Archive for April, 2008

Competitive Giving

DeeTee From DeeTee:  … Can you say “oxymoron”??

Basically, I like Oprah.  I don’t agree with all she says or does; however, if one were to ask, “Does she do more good than harm?” I think the answer would be overwhelmingly YES.   Sometimes I’ve seen a particular show of hers just when I needed to see it, and that is very helpful, personally.  Sometimes I’ve seen shows that leave me aghast.  Well, that’s TV for ya…

However, I feel I must comment on Oprah’s “Big Give” show — which, admittedly I never watched, more than five minutes — but she’s talked about it multiple times on her show and I’ve read about it elsewhere (see “Living Oprah” link below)…

As I understand it, contestants were given a set of rules, a lot of money, and then… they had to be the best “giver” — or at least, not the worst — to remain on the show for another week. 

I know that a lot of people benefited from this show.  It may have even influenced some people to attempt charitable endeavors that they wouldn’t have otherwise.  But… competitive giving?  To be judged, weekly, on whether you were “giving” enough — and it’s not even your money to begin with?  I mean Oprah (or Harpo) provided the $$.  And the winner — and all the contestants, even those who were eliminated — were each given hefty $$gifts from Oprah for their time and service — and the contestants were COMPLETELY SURPRISED.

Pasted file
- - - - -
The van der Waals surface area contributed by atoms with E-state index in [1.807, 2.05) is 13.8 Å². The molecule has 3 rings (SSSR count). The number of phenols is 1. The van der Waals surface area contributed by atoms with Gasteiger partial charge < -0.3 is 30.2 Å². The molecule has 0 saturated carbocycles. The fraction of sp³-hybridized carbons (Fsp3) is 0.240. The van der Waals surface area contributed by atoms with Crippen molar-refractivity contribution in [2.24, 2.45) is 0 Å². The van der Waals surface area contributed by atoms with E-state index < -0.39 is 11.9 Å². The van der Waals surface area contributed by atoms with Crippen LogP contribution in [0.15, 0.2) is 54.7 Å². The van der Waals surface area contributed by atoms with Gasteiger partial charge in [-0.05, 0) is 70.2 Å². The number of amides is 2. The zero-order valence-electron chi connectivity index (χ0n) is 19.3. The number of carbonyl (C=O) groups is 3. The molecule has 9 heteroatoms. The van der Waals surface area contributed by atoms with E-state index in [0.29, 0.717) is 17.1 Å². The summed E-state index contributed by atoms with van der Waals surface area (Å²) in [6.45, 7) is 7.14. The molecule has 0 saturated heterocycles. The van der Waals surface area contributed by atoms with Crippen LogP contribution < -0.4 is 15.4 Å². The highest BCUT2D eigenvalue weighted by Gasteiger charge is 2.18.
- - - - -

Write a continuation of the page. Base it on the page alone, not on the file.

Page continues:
OH    COME    ON.  I don’t believe it for a minute.  And I don’t believe that we — we the American people, the society — need to watch a GAME show to know what we need to do in our lives.  I appreciate that Oprah sets such a good example, publicly, when it comes to giving charity; however, the rest of us are morally obligated to be as charitable as we can, and to do unto others, whether or not Oprah sets the example.

Rather than ramble on further at this point — I’m sure to mention Oprah in future posts — let me recommend two highly entertaining Oprah links:

The first is a blog called Living Oprah.  The blogger, “LO” (Living Oprah — get it?) is performing an experiment:  she has committed herself to following ALL of Oprah’s advice, daily (whether or not the advice is conflicting, or expensive), and then she posts about it.  LO’s blog is extremely intelligent, and the commentary she receives on her posts is also well-worth reading — it’s thoughtful, funny, and challenging.  Once you check out this blog, you won’t be able to stop reading it!

The second link is something I found while reading “Living Oprah”:  It’s a satirical article, “Oprah Launches Own Reality,” in the satirical newspaper The Onion.  A relatively short article, it’s extremely clever:  “Developed over the past three years by the theoretical physics wing of her company, Harpo Productions, >OpraH was reportedly created by tearing a small hole in the fabric of known reality.”  If you like witty satire, this is a MUST-read!  — And if my name was Oprah and I said “you must read this,” chances are you’d read it! 😉

Time to get some sleep…

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April 29, 2008 at 1:20 am 1 comment

A Nickel for Your Thoughts…

DeeTee From DeeTee:  If I had a nickel for every nickel that a purported charity organization sent me, along with a letter that says something like, “This nickel could save hundreds of lives by providing food for a week…”

Well, I do have a nickel for each nickel, because I keep them!  Each of those nickels goes towards some other, more worthy organization that won’t waste my donation by sending it, nickel by nickel, to other potential donors, instead of spending it on those who need it!!